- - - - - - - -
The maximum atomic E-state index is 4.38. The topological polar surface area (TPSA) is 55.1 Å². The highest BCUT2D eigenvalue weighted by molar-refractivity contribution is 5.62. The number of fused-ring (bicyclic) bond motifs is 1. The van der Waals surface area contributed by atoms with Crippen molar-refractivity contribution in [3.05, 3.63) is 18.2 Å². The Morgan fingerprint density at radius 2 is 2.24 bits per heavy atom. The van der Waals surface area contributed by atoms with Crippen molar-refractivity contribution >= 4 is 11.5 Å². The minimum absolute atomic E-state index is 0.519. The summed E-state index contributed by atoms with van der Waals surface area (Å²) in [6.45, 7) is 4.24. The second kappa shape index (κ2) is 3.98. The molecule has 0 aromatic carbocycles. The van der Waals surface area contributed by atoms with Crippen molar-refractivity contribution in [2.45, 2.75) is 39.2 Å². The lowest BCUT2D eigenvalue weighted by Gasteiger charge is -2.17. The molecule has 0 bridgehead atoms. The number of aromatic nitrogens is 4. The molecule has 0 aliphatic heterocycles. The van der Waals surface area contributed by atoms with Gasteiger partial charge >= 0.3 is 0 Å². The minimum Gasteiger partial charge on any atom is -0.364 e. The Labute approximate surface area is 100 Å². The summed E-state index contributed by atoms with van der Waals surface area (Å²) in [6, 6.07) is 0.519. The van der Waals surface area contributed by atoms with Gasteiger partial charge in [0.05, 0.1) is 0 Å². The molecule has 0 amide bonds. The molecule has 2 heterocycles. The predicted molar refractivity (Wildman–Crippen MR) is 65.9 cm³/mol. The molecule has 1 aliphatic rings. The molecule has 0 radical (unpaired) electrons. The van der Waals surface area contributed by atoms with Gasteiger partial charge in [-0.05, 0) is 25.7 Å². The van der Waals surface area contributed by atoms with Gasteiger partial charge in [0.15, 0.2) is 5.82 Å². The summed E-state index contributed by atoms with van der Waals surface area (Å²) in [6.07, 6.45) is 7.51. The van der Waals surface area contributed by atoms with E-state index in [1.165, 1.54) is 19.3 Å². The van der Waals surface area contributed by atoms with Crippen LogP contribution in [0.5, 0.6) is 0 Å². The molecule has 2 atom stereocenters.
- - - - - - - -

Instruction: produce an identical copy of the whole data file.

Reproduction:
The maximum atomic E-state index is 4.38. The topological polar surface area (TPSA) is 55.1 Å². The highest BCUT2D eigenvalue weighted by molar-refractivity contribution is 5.62. The number of fused-ring (bicyclic) bond motifs is 1. The van der Waals surface area contributed by atoms with Crippen molar-refractivity contribution in [3.05, 3.63) is 18.2 Å². The Morgan fingerprint density at radius 2 is 2.24 bits per heavy atom. The van der Waals surface area contributed by atoms with Crippen molar-refractivity contribution >= 4 is 11.5 Å². The minimum absolute atomic E-state index is 0.519. The summed E-state index contributed by atoms with van der Waals surface area (Å²) in [6.45, 7) is 4.24. The second kappa shape index (κ2) is 3.98. The molecule has 0 aromatic carbocycles. The van der Waals surface area contributed by atoms with Crippen molar-refractivity contribution in [2.45, 2.75) is 39.2 Å². The lowest BCUT2D eigenvalue weighted by Gasteiger charge is -2.17. The molecule has 0 bridgehead atoms. The number of aromatic nitrogens is 4. The molecule has 0 aliphatic heterocycles. The van der Waals surface area contributed by atoms with Gasteiger partial charge >= 0.3 is 0 Å². The minimum Gasteiger partial charge on any atom is -0.364 e. The Labute approximate surface area is 100 Å². The summed E-state index contributed by atoms with van der Waals surface area (Å²) in [6, 6.07) is 0.519. The van der Waals surface area contributed by atoms with Gasteiger partial charge in [0.05, 0.1) is 0 Å². The molecule has 0 amide bonds. The molecule has 2 heterocycles. The predicted molar refractivity (Wildman–Crippen MR) is 65.9 cm³/mol. The molecule has 1 aliphatic rings. The molecule has 0 radical (unpaired) electrons. The van der Waals surface area contributed by atoms with Gasteiger partial charge in [-0.05, 0) is 25.7 Å². The van der Waals surface area contributed by atoms with Gasteiger partial charge in [0.15, 0.2) is 5.82 Å². The summed E-state index contributed by atoms with van der Waals surface area (Å²) in [6.07, 6.45) is 7.51. The van der Waals surface area contributed by atoms with E-state index in [1.165, 1.54) is 19.3 Å². The van der Waals surface area contributed by atoms with Crippen LogP contribution in [0.5, 0.6) is 0 Å². The molecule has 2 atom stereocenters.